[Back]   [Comments]  [Print]

NEWS ADMIN

Mahamad Rodzi Abdul Ghani

DATE

04/10/2004

NEWS PROVIDER

Mahamad Rodzi Abdul Ghani

NEWS SOURCE

NSTP

CATEGORY

HEADLINE

Making estates, farms free of harmful chemicals
Oct 3 - HERBICIDES are the most commonly used chemicals in plantations,followed by insecticides, fungicides and rodenticides.About 80 per cent of plantations and farms use the herbicide paraquat,commonly called kopi-o, because of its coffee colour.

On Aug 27, 2002, the Malaysian Pesticide Control Board announced itsdecision to ban paraquat after intense lobbying by public interest andenvironmental groups as well as numerous reports on its acute toxicity.The board effected the ban by not registering it. How- ever, it allowed atwo-year reprieve up to September next year, to use up current stocks.More than 30,000 crop- sprayers, mostly women, were exposed to this Class1b poison for about eight hours a day. Many were reported to have sufferedfrom various adverse effects, including severe skin diseases, vaginal andgenital burns, respiratory problems, nervous disorders, still births,headaches, dizziness and blurred vision. The herbicide was first marketedin 1961 and was introduced as a safer alternative to the highly dangeroussodium arsonite.

A 2003 letter to the editor from a former estate supervisor with 34 yearsexperience in the industry stated: "When it was first introduced, we weretold it was so safe that one could use bare hands to stir the chemicalsolution, and spraying could also be done with power mist applicators."Most estates fell for the sales talk with disastrous results becauselabourers found their nails falling off. They also became ill with skinpoisoning, blurred vision and swelling of testicles, among others." TheWomen and Migrant Rights Association (Tenaga- nita), with support of thePoison Centre of Universiti Sains Malaysia and Pesticide Action NetworkAsia Pacific, conducted a two-year community-based study in the late1990s, monitoring the impact of pesticides on women sprayers inplantations in three States. Besides exhibiting the symptoms mentioned,their study found that blood samples taken from these women revealed adepression in acetyl cholinesterase enzyme activity confirmation ofpesticide poisoning. The study confirmed that paraquat was the most usedherbicide by the women.

The ban was strongly opposed by the plantation sector represented by theMalaysian Palm Oil Association (MPOA) and the National Association ofSmallholders (Nash) as well as Syngenta Crop Protection Sdn Bhd,manufacturer of the Gramoxone brand of paraquat. Nash president DatukMazlan Jamaludin argued that 90 per cent of the small-holders useGramoxone and that the ban would also reduce the annual income of oil palmand rubber small-holders by 6.8 per cent and 5.8 per cent respectively.Early last year, MPOA chief executive M.R. Chandran pointed out that theban would increase the Malaysian palm oil sector's cost disadvantageagainst international competitors by US$8.20 (RM31.10) per tonne in themedium term. And late last year, Syngenta urged the Government to lift theban on paraquat based on the European Union's findings that the pesticideno longer posed a danger to health. But the Agriculture Ministry put itsfoot down and stated that the ban would remain on the grounds that itposes unacceptable risks to the main users and that less riskyalternatives are readily available in the market. The executive directorof PAN, Sarojini Renggam, says the plantation sector has adopted a veryshort-sighted and self-centred view. "Why have they not taken into accountthe medical cost of the estate workers and the cost of environmentalpollution." Paraquat has been banned by 13 Governments to date, followinga long history of connection to poisonings and deaths. And Malaysia is thefirst Asian country to reject it.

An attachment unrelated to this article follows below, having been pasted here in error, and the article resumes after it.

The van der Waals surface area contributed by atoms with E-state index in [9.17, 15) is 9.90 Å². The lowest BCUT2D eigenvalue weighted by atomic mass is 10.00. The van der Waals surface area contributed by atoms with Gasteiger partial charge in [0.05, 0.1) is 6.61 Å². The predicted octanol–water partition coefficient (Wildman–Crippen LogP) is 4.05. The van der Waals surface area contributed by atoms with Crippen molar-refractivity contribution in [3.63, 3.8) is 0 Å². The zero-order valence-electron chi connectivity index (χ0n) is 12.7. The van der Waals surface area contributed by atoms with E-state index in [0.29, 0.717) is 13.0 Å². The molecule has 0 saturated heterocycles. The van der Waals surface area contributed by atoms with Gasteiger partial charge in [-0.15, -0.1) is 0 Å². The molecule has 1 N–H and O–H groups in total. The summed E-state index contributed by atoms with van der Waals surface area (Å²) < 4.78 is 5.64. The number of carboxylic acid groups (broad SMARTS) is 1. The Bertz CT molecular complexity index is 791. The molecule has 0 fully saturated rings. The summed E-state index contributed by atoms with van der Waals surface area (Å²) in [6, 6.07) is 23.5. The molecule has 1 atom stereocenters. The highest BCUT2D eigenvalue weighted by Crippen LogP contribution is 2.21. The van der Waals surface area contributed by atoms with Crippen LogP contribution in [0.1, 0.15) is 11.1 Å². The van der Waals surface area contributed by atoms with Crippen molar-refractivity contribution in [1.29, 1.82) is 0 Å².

The ban on paraquat is the first step towards removing poisonous anddangerous chemicals from plantations and farms. Sarojini says the banshould also be extended to other herbicides, especially organochlorinepesticides which contain endocrine disrupting compounds (EDCs).

EDCs disrupt the body's endocrine system the system of glands thatrelease hormones directly into the blood stream. They bind with hormonereceptors in the body and prevent the real hormone from exerting itseffects, produce a different effect or exaggerate an effect. EDCs havebeen known to affect proper brain development and sexual development,intelligence, behaviour and resistance to disease. A study published inthe journal Epidemiology last year reported a strong association betweenthe use of herbicides and fungicides and the risk of infertility in women.Another study published in the same year in Environmental HealthPerspectives, a publication of the US National Institute of EnvironmentalHealth Sciences, reported that men from central Missouri, the area understudy, who were exposed to pesticides used on crops were more likely tohave defective sperm and low sperm counts compared with counterparts withlittle or no exposure.